Today was a serious putting food away day.
I have to lead with the most perishable item, this Dutch apple pie that Martin made with a jar of apple pie filling that didn’t seal.
But 11 others did seal for winter-time fruit pies.
A dehydrator batch of dried apples.
A couple of canner loads of various sizes of blackberry applesauce. For blackberry fans, this combination, with a few splashes of lemon makes a great applesauce. Plus three more gallons of peeled, sliced apples went into the freezer.
Almost as an afterthought, some beans and broccoli were blanched and frozen.
In case none of this tastes good, a liter of brandy soaks up some sugar and blackberry to fend off winter colds!
With the abundance of apples, after freezing many bags, drying many trays, now we’ve moved onto making pie filling.
Here’s a jar that didn’t seal appropriately sitting in front of the apple tree. Sometimes the headspace is tricky since the filling is so sticky and air bubbles get caught. This one didn’t seal, so we’ll have to eat it soon -darn!
It’s cold and hard to do much outside, so what better than throw some ice cream in the oven at 425 degrees.
Martin and Emma made a Baked Alaska recently. This the finished product, seconds before slicing it open.
First step is to make a cake, throw it in the freezer, then top it with ice cream.
Then as quickly as you can, cover it with a thick coating of meringue.
Finally, throw it into the oven to cook the meringue. Voila! The ice cream in the middle remains frozen and the dish that sounds impossible comes out of the oven!
Emma had a hankering for lots of fresh vegetables and hot soup so she made up this Vietnamese Vegetarian Pho.
Here’s the completed bowl.
The process to prepare the ingredients was not trivial. What’s invisible in this picture is what it took to make the pot of vegetable broth – all the vegetable that were boiled away and discarded (to the chickens) to make the broth. It was a great mid-winter meal.
Didn’t get much above 40 today.
Time to throw a roast in the oven.
And use up the late fall veggies – cabbage, tomatoes, onions and garlic.
The peppers are doing just fine this year. We thought we’d try roasting some hot peppers just for fun.
Niece Jillian is here for a short visit, trying to keep busy on the farm (not usually much of a problem!) Here she’s cutting the jalapenos.
A tray ready for roasting.
Linda hard at work, peeling the skins off the peppers. They are good!
Time to drag out the smoker again – once more for some trout.
It’s really hard to beat any smoked meat, my favorite is whatever I’ve smoked last.
A tasty mess o’ trout.
We had a good portion of the day for yummy food.
We canned two batches of tomatoes (7 quarts and 11 pints), one batch of dilly beans (8 pints), aabout a dozen bags of frozen beans, and a couple of apple pies from scratch. After a two-week break from the stifling heat, the beans have decided to live again and are starting to do their thing.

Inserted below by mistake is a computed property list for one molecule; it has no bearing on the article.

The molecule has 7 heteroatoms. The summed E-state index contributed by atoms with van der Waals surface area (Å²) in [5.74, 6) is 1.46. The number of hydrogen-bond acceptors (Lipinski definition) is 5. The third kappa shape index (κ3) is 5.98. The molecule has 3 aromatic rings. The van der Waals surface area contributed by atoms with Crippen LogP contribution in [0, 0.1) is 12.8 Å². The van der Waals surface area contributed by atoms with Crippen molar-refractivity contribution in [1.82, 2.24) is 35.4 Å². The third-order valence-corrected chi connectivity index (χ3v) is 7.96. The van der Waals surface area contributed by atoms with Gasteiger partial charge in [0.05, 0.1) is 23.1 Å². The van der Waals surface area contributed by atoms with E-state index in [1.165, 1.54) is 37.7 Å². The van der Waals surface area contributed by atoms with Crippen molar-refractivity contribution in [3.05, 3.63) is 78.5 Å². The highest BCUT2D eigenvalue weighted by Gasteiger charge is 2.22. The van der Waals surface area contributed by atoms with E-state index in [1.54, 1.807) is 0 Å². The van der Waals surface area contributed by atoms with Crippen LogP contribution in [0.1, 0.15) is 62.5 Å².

Today was the first flush of tomatoes in bulk.
I’ve kept them watered and they have rewarded us. This is only the beginning. Let the tomato processing begin!
First step is to drop them in boiling water. I use this propane turkey burner. They are cheap after Thanksgiving and make it possible to keep the mess and heat out of the kitchen. Leave them in there until the skins begin to crack.
Then put them in cold water until you can cut out the core and slip off the peels. Usually we’ll put them in cans and process them, but we didn’t have enough time today, so we just threw them in bags and froze them until we have time to can them.
Here’s the yield from the baskets in the first photo – 10 gallon bags.
Rumor has it that Martin and GJ are both known for making a mess in the kitchen when cooking. That’s why we’ll show the end products.
Today was no exception – on the summer menu: potato salad, deviled eggs, fresh cabbage and beans from the garden, along with some grilled pork chops from an heirloom variety.
Oh yeah, and home-made eclairs to top off the meal. Unfortunately, the instructions say that the eclairs are best eaten within two hours of making them!
HBO came to Iowa to film part of a series on obesity. The following clip was taken from a roundtable discussion at Grinnell Heritage Farm. As a follow-up, Linda was later asked to go to D.C. present to the Institute of Medicine at the National Academy of Sciences.
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See the entire series free online at The Weight of the Nation.
With Emma heading off with the Bobcat band to play in Orlando and in the Citrus Bowl parade (corporate sponsor intentionally left off), we couldn’t spend as much time as usual in Minnesota. So we were home Christmas Eve and after sugar-high crash, we were craving something green and fresh.
Linda made some spring rolls from scratch for the first time. We’ll work on the rolling, but they were still yummy!
Then it was a wok full of stir-fry for the main course.
This Thanksgiving, most of the items on the table were raised/grown on the farm.
The smoked lamb and turkey were simple, rustic smoked, and to die for!
Most everyone’s favorite side dish.
Some international flavors delivered by the saag.
Finally, some roasted Brussels sprouts.
In the never-ending quest to preserve apples, the third product is now on the shelf. First was canned apple pie filling, then dried apples for snacking, now applesauce.
These jars sitting on the storage shelves in the basement have a red color due to the raspberries added to the apples. One canning episode was good for about 44 jelly-sized single serve jars for lunches at work. We’ve had no trouble using our raspberries without going to market this year – we traded raspberries for buffalo meat, and handed off 18 lbs of berries to a vinter who promises us bottles of dry wine 6 months from now.
one year ago…”Thingmajig Thursday #227″